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Politicizing judicial independence and liberty

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Editor’s note: Gov. Rick Perry recently proposed for a Constitutional Amendment to set term limits on Supreme Court justices (for 18 years, staggered every 2 years). We asked a local expert on constitutional law if Supreme Court justices should be given term limits, and if not, what are the problems with such a proposal.

With his proposal for a constitutional amendment setting term limits on Supreme Court justices, Gov. Perry has joined a hue and cry from the left and the right, responding to perceived excesses on the part of the Court.

For those who cherish the rule of law, these attacks — whether from the left or the right — are a cause for alarm. If we awakened tomorrow without the rule of law, no life would be secure.

Like all Americans, there are Supreme Court decisions that I agree with and there are those I find troublesome. Having taught constitutional law for years, it could not be otherwise. Justices are human, and so am I. My faith in the Court and the rule of law, however, remain unshaken.

Chief Justice Warren, who spent much of his life in public office including service as our governor, was deeply moved when he donned his judicial robe for the first time as he was sworn in as a lifetime member of the Supreme Court. He had viewed the Court as just another political appendage of our government. As he was sworn in, however, he felt the mantle that the robe represents. He could sense that he was a steward of the rule of law.

I believe that each member of the current Court, conservative and liberal alike, shares those feelings. I could sense this recently as Justice Kennedy genuinely struggled to find a constitutional principle that would permit him to support the health care legislation.

The founding generation understood the importance of the rule of law. One of the charges leveled against King George in our Declaration of Independence was that he “made judges dependent on his will alone.”

Judicial independence, which is secured in part by life tenure, subject to impeachment, secures the rule of law and our liberty as nothing else can.

In 1789, Thomas Jefferson wrote James Madison, who was introducing our Bill of Rights in Congress. Jefferson counseled, “In the arguments in favor of a [bill] of rights, you omit one which has great weight with me, the legal check which it puts in the hands of the judiciary. This is a body, which if rendered independent, and kept strictly to their own department merits great confidence for their learning and integrity.”

In 1803, in Marbury v. Madison, the Supreme Court laid the foundation for the rule of law here and abroad, by holding that the Court held the power to protect against constitutional violations by the powerful executive and legislative branches.

In 1990, I was in Poland as part of a group that was working with the drafters of the new Polish Constitution. We were discussing liberty and equality. I offered a robust theoretical defense of equality. All the Polish participants, however, responded by reiterating the importance of the rule of law.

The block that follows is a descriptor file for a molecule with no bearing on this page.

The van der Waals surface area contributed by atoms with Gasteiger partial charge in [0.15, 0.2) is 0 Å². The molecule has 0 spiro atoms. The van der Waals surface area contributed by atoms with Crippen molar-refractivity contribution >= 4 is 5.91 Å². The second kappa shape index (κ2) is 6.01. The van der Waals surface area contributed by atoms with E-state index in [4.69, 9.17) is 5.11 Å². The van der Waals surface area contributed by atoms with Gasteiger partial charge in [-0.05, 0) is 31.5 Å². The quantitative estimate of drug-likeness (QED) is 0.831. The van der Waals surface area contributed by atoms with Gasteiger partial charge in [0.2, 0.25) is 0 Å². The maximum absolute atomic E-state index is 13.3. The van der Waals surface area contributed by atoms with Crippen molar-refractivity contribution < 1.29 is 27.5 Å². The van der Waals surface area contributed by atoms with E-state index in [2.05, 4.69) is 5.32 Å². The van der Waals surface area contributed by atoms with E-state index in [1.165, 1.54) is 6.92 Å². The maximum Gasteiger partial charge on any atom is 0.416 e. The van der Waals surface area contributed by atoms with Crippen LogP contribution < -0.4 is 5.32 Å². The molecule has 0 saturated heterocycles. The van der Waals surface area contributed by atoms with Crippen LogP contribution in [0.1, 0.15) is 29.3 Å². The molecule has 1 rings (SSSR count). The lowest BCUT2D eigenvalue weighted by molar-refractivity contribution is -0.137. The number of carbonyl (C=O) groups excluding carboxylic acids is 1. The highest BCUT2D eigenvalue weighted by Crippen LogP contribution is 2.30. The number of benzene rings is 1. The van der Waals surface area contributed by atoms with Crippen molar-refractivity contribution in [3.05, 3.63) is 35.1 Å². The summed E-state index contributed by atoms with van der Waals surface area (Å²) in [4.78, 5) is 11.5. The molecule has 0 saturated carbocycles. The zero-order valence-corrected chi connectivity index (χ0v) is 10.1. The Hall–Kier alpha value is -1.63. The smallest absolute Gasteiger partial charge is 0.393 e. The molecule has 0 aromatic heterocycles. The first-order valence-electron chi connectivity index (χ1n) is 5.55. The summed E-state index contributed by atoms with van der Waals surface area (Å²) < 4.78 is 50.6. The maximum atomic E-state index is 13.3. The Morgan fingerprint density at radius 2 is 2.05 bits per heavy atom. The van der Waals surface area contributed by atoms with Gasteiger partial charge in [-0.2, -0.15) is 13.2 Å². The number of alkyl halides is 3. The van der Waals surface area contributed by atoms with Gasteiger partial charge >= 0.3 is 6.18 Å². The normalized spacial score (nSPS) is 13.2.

When I asked my friend Lech Garlicki, who later sat on the Polish Constitutional Court and now serves on the European Court of Human Rights, why they emphasized the rule of law at every turn, he simply responded: “Rod, you would not ask such a foolish question if you lived without the rule of law for a generation as we have.”

Gov. Perry does not understand the importance of judicial independence. His term limit proposal undercuts the rule of law. He revealed his motive when he said term limits will prevent the justices from ruling “with impunity from the bench.” The Latin root of impunity is “punishment,” and Perry’s proposal is designed as a means of punishing judicial independence.

In this age of acrimony, judicial independence is under siege from all sides.

In his 2010 State of the Union address, President Obama joined the fray by criticizing the Supreme Court for invalidating a campaign finance law. He argued that the Court “reversed a century of law to open the floodgates for special interests.” Justice Alito responded by mouthing the words, “not true.”

Supporting the President, then-Rep. Anthony Weiner responded, “[The Court] deserved to be criticized. If [Alito] didn’t like it, he can mouth whatever they want. These Supreme Court justices sometimes forget that we live in a real world. They got a real world reminder tonight, if you make a boneheaded decision, someone is going to call you out on it.”

In responding recently to oral arguments in the health care case, President Obama was “confident that the Supreme Court will not take what would be an unprecedented, extraordinary step of overturning a law that was passed by a strong majority of a democratically elected Congress.” He reminded conservatives that, “for years what we have heard is that the biggest problem is judicial activism and that an unelected group of people would somehow overturn a duly constituted and passed law.”

In a world of expanding, unfettered governmental powers exercised by the legislative and executive branches of government, individual liberty is increasingly at the mercy of the majority will. In such a world, we desperately need every bulwark, including life tenure for justices, that protects an independent judiciary. Without those bulwarks, the Constitution is little more than a piece of parchment to be viewed nostalgically during a visit to the nation’s capital.


Smith is a Distinguished Professor of Law at Thomas Jefferson School of Law and a nationally recognized constitutional scholar.

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